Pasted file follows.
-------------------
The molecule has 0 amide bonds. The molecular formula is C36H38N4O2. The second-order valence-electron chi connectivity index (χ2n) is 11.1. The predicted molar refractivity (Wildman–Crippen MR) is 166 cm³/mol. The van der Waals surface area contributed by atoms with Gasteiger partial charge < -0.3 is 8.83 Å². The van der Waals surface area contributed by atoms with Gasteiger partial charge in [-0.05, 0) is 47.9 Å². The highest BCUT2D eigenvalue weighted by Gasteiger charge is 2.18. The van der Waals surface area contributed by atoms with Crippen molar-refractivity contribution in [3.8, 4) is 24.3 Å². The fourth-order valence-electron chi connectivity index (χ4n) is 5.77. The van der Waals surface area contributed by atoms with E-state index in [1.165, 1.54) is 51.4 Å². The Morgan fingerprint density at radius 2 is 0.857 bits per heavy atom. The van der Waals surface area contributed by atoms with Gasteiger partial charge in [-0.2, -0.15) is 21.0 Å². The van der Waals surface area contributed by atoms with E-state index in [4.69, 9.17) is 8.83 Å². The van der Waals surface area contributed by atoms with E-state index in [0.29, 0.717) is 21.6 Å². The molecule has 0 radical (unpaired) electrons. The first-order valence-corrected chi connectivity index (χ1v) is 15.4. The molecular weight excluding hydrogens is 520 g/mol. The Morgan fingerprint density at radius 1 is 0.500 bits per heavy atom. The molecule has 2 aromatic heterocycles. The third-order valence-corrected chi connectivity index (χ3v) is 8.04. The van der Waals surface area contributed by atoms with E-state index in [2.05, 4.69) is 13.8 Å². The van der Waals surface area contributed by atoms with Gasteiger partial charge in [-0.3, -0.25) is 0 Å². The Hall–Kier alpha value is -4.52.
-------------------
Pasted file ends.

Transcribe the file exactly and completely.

The molecule has 0 amide bonds. The molecular formula is C36H38N4O2. The second-order valence-electron chi connectivity index (χ2n) is 11.1. The predicted molar refractivity (Wildman–Crippen MR) is 166 cm³/mol. The van der Waals surface area contributed by atoms with Gasteiger partial charge < -0.3 is 8.83 Å². The van der Waals surface area contributed by atoms with Gasteiger partial charge in [-0.05, 0) is 47.9 Å². The highest BCUT2D eigenvalue weighted by Gasteiger charge is 2.18. The van der Waals surface area contributed by atoms with Crippen molar-refractivity contribution in [3.8, 4) is 24.3 Å². The fourth-order valence-electron chi connectivity index (χ4n) is 5.77. The van der Waals surface area contributed by atoms with E-state index in [1.165, 1.54) is 51.4 Å². The Morgan fingerprint density at radius 2 is 0.857 bits per heavy atom. The van der Waals surface area contributed by atoms with Gasteiger partial charge in [-0.2, -0.15) is 21.0 Å². The van der Waals surface area contributed by atoms with E-state index in [4.69, 9.17) is 8.83 Å². The van der Waals surface area contributed by atoms with E-state index in [0.29, 0.717) is 21.6 Å². The molecule has 0 radical (unpaired) electrons. The first-order valence-corrected chi connectivity index (χ1v) is 15.4. The molecular weight excluding hydrogens is 520 g/mol. The Morgan fingerprint density at radius 1 is 0.500 bits per heavy atom. The molecule has 2 aromatic heterocycles. The third-order valence-corrected chi connectivity index (χ3v) is 8.04. The van der Waals surface area contributed by atoms with E-state index in [2.05, 4.69) is 13.8 Å². The van der Waals surface area contributed by atoms with Gasteiger partial charge in [-0.3, -0.25) is 0 Å². The Hall–Kier alpha value is -4.52.